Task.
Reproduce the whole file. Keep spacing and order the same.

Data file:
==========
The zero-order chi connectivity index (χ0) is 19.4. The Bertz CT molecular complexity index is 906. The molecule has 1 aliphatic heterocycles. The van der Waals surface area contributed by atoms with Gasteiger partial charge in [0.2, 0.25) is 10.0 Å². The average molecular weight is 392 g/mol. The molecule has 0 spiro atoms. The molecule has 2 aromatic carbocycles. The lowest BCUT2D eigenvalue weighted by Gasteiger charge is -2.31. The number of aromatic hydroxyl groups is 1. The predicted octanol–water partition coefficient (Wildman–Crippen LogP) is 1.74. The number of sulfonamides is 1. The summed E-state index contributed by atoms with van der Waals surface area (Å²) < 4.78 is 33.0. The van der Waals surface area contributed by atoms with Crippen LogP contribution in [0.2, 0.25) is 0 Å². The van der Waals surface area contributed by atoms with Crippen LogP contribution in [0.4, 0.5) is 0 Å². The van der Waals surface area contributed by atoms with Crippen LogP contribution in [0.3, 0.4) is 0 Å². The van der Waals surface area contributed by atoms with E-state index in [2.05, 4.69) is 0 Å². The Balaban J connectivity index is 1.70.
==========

The zero-order chi connectivity index (χ0) is 19.4. The Bertz CT molecular complexity index is 906. The molecule has 1 aliphatic heterocycles. The van der Waals surface area contributed by atoms with Gasteiger partial charge in [0.2, 0.25) is 10.0 Å². The average molecular weight is 392 g/mol. The molecule has 0 spiro atoms. The molecule has 2 aromatic carbocycles. The lowest BCUT2D eigenvalue weighted by Gasteiger charge is -2.31. The number of aromatic hydroxyl groups is 1. The predicted octanol–water partition coefficient (Wildman–Crippen LogP) is 1.74. The number of sulfonamides is 1. The summed E-state index contributed by atoms with van der Waals surface area (Å²) < 4.78 is 33.0. The van der Waals surface area contributed by atoms with Crippen LogP contribution in [0.2, 0.25) is 0 Å². The van der Waals surface area contributed by atoms with Crippen LogP contribution in [0.4, 0.5) is 0 Å². The van der Waals surface area contributed by atoms with Crippen LogP contribution in [0.3, 0.4) is 0 Å². The van der Waals surface area contributed by atoms with E-state index in [2.05, 4.69) is 0 Å². The Balaban J connectivity index is 1.70.